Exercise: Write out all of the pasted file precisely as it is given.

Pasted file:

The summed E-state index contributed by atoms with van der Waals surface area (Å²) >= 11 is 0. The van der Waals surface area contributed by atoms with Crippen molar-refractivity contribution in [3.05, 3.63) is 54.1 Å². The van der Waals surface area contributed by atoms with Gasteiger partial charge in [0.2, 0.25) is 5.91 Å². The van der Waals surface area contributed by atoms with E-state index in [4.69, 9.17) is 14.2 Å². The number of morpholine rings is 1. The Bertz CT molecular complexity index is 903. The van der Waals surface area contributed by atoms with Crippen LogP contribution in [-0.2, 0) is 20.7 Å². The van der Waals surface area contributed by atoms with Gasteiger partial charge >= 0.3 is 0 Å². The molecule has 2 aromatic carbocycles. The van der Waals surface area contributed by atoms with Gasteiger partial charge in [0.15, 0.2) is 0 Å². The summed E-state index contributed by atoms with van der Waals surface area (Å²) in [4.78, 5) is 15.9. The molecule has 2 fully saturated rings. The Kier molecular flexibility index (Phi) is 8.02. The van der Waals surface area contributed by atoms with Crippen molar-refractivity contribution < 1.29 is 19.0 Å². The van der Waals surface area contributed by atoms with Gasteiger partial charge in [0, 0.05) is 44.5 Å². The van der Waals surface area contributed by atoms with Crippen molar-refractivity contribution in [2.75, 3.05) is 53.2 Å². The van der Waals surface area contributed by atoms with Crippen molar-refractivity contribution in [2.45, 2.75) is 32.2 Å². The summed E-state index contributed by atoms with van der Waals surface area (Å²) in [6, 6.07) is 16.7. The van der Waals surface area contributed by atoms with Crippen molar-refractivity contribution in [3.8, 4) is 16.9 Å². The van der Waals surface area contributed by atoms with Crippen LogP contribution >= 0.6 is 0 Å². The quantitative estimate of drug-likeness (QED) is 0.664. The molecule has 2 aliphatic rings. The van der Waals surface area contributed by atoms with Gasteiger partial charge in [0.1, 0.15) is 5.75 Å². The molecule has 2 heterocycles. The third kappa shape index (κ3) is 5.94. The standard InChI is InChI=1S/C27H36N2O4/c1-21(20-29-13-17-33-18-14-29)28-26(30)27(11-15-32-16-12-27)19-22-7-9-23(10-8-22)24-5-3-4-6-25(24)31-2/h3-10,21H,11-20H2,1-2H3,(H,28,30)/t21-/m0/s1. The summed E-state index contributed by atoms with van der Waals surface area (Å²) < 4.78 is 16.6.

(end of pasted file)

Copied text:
The summed E-state index contributed by atoms with van der Waals surface area (Å²) >= 11 is 0. The van der Waals surface area contributed by atoms with Crippen molar-refractivity contribution in [3.05, 3.63) is 54.1 Å². The van der Waals surface area contributed by atoms with Gasteiger partial charge in [0.2, 0.25) is 5.91 Å². The van der Waals surface area contributed by atoms with E-state index in [4.69, 9.17) is 14.2 Å². The number of morpholine rings is 1. The Bertz CT molecular complexity index is 903. The van der Waals surface area contributed by atoms with Crippen LogP contribution in [-0.2, 0) is 20.7 Å². The van der Waals surface area contributed by atoms with Gasteiger partial charge >= 0.3 is 0 Å². The molecule has 2 aromatic carbocycles. The van der Waals surface area contributed by atoms with Gasteiger partial charge in [0.15, 0.2) is 0 Å². The summed E-state index contributed by atoms with van der Waals surface area (Å²) in [4.78, 5) is 15.9. The molecule has 2 fully saturated rings. The Kier molecular flexibility index (Phi) is 8.02. The van der Waals surface area contributed by atoms with Crippen molar-refractivity contribution < 1.29 is 19.0 Å². The van der Waals surface area contributed by atoms with Gasteiger partial charge in [0, 0.05) is 44.5 Å². The van der Waals surface area contributed by atoms with Crippen molar-refractivity contribution in [2.75, 3.05) is 53.2 Å². The van der Waals surface area contributed by atoms with Crippen molar-refractivity contribution in [2.45, 2.75) is 32.2 Å². The summed E-state index contributed by atoms with van der Waals surface area (Å²) in [6, 6.07) is 16.7. The van der Waals surface area contributed by atoms with Crippen molar-refractivity contribution in [3.8, 4) is 16.9 Å². The van der Waals surface area contributed by atoms with Crippen LogP contribution >= 0.6 is 0 Å². The quantitative estimate of drug-likeness (QED) is 0.664. The molecule has 2 aliphatic rings. The van der Waals surface area contributed by atoms with Gasteiger partial charge in [0.1, 0.15) is 5.75 Å². The molecule has 2 heterocycles. The third kappa shape index (κ3) is 5.94. The standard InChI is InChI=1S/C27H36N2O4/c1-21(20-29-13-17-33-18-14-29)28-26(30)27(11-15-32-16-12-27)19-22-7-9-23(10-8-22)24-5-3-4-6-25(24)31-2/h3-10,21H,11-20H2,1-2H3,(H,28,30)/t21-/m0/s1. The summed E-state index contributed by atoms with van der Waals surface area (Å²) < 4.78 is 16.6.